On reliability, specifically with regard to the MCA features in Xeon 76xxx series. Everybody say reliability is hugely important. Well, how much money, effort (and validation) was put into this.

When was the last time you had an outage that would have been prevented by MCA? When was the last outage? Did the world end?

For external facing databases, the thought is you do not want any outage, because lost business will never be recovered. For internal databases, productivity may be lost, employees with have to rearrange their work schedules etc.

As a 4-way, there is a definite niche for the higher density R810 (2U vs 4U for the R910) as few applications (really big databases) really need the 64-DIMM sockets on R910. However, I really do not want to give up 50% of my memory bandwidth to get this, as in the funky R810 memory architecture.

Note: transaction processing databases emphasize memory transaction throughput rather than memory bandwidth. So this is really memory latency times the number of independent memory channels, plus accounting for the number of overlapping memory accesses.

Now there are applications other than databases such as virtualization, which want extra memory capacity (over the 18 DIMM sockets on the 710) but do not really need the full 4-channel per socket memory bandwidth of the Xeon 7500/6500. Then of course, VM also does not need the extra compute capability of a 4-way eight-core system either.

Most applications the need high-density compute also need memory bandwidth.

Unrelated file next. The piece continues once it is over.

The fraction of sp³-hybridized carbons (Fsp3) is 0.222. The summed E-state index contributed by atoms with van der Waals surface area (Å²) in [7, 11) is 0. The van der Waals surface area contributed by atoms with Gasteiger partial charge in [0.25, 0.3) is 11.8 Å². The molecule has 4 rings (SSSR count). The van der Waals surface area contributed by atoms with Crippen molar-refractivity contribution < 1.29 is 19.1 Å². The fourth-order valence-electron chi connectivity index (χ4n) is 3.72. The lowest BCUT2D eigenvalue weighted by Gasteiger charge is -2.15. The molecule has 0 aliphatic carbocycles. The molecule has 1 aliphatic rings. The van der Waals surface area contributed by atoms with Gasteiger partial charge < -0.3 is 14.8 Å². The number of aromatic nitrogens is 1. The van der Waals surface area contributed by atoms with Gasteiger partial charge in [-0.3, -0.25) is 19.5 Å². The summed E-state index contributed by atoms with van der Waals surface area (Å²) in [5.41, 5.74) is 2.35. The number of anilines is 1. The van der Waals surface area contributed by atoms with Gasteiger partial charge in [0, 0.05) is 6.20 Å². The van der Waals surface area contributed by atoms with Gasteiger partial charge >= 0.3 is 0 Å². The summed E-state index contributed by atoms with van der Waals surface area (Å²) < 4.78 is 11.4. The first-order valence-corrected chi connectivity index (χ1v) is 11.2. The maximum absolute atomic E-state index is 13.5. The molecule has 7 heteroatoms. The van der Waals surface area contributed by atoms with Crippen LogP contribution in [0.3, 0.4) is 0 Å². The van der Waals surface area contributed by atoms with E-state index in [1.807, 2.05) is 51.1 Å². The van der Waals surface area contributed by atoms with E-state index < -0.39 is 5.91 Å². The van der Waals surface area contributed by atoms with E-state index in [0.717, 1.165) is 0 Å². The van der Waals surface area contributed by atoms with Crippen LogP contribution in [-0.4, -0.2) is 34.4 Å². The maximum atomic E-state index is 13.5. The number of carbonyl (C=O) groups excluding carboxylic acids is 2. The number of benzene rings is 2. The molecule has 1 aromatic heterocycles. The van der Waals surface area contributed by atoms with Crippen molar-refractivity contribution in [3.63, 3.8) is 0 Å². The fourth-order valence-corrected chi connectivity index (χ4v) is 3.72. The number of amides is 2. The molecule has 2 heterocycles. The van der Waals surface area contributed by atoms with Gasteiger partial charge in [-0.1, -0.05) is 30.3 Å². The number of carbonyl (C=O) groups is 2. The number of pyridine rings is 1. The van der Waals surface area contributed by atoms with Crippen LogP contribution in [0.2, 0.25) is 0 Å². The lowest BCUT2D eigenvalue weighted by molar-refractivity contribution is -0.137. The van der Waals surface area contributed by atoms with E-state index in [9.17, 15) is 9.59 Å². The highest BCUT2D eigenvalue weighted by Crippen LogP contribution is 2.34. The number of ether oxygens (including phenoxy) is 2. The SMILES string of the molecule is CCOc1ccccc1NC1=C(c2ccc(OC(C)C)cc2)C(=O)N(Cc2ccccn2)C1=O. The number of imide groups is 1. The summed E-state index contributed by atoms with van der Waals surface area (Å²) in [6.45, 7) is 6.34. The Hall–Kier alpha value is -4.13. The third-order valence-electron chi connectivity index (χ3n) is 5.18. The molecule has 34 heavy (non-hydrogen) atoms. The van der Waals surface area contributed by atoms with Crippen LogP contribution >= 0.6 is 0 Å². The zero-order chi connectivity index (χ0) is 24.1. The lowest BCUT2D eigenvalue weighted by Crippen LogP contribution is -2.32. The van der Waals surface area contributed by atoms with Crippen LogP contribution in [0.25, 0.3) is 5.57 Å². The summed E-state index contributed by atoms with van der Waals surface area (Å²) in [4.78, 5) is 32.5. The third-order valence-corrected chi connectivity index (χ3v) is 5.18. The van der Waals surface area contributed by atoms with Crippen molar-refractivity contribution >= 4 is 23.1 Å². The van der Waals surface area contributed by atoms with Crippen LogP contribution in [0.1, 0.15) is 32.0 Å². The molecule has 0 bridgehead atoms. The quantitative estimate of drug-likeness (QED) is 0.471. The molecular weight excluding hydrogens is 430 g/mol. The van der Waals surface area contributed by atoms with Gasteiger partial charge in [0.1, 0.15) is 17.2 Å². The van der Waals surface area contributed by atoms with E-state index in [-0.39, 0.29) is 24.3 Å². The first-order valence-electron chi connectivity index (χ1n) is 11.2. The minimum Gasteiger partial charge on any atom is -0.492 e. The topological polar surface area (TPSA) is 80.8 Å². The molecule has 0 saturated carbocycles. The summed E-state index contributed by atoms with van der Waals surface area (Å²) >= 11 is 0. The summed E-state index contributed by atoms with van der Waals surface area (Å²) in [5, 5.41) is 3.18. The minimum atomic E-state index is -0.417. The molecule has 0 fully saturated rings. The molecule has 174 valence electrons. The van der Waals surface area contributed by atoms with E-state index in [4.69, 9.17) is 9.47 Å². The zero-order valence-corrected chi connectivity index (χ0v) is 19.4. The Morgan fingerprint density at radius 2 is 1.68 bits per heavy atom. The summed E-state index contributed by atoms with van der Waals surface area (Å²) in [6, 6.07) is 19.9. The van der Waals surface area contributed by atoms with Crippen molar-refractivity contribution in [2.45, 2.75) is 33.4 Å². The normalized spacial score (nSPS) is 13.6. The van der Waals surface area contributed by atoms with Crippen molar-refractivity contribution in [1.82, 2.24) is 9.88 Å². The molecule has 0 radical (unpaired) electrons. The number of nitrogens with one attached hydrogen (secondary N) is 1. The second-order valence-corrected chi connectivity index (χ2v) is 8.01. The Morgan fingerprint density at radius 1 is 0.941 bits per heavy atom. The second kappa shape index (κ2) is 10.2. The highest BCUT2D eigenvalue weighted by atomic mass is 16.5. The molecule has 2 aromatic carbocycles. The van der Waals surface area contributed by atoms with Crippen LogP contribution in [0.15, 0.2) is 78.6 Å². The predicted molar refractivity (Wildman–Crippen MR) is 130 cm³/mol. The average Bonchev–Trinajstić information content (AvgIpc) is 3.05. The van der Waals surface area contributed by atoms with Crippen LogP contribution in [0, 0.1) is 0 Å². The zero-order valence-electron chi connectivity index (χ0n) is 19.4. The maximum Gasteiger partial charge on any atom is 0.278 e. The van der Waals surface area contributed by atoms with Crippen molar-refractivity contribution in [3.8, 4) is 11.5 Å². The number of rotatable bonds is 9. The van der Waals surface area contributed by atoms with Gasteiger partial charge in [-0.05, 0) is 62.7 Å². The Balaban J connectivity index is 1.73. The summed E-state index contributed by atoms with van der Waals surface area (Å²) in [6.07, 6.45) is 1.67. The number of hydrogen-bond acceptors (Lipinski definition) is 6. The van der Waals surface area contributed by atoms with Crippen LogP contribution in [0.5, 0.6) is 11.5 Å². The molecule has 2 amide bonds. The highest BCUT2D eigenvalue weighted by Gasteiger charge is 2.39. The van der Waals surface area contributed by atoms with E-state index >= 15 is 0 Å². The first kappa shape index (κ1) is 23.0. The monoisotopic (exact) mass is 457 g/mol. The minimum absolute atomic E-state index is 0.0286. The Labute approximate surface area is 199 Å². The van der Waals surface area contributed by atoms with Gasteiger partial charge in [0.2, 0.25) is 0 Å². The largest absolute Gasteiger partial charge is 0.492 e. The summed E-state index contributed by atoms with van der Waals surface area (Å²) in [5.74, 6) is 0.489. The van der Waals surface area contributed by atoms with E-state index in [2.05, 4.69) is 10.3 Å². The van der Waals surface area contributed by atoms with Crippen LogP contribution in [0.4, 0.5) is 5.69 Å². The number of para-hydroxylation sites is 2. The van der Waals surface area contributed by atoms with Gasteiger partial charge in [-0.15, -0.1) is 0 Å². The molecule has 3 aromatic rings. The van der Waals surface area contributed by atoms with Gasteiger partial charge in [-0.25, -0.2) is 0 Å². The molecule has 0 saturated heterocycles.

So I really think there should have been two separate systems, a 2-way 32-DIMM system, and a 4-way 32-DIMM system with all 4 x4 memory channels wired symmetrically.

June 10, 2010 9:12 AM

TS said:

@Dong Xie:

How is having half the bandwidth and half the DIMM count in a 4S R810 configuration not "stupid"?  R810 should have been designed as a strict 2S machine without SPI memory channel rerouting for the 6500 series.  Save the cost of the 2 extra useless sockets and 2S R810 should have been priced between 2S R710 and 4S R815.

I am thinking clearly.  The question is, are you?

June 21, 2010 12:52 PM

Jonathan Knorr said:

Hi guys,

You are both right, it really just depends on the requirement, right? ;)

If your needs are memory capacity based, the R810 makes good sense.

If you have a true need for extreme memory performance, the 710 or 910 would be better.

Most of my customers (cloud/virtualization) even under heavy SQL workloads do not exhaust or suffer performance issues even on lower end Nehalem or Westmere processors.

I believe the very point and strength/design of this server is to win on memory capacity. Let's face it, CPU/memory performance today is rarely an issue.

Just my .02c.

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About jchang

Reverse engineering the SQL Server Cost Based Optimizer (Query Optimizer), NUMA System Architecture, performance tools developer - SQL ExecStats, mucking with the data distribution statistics histogram - decoding STATS_STREAM, Parallel Execution plans, microprocessors, SSD, HDD, SAN, storage performance, performance modeling and prediction, database architecture, SQL Server engine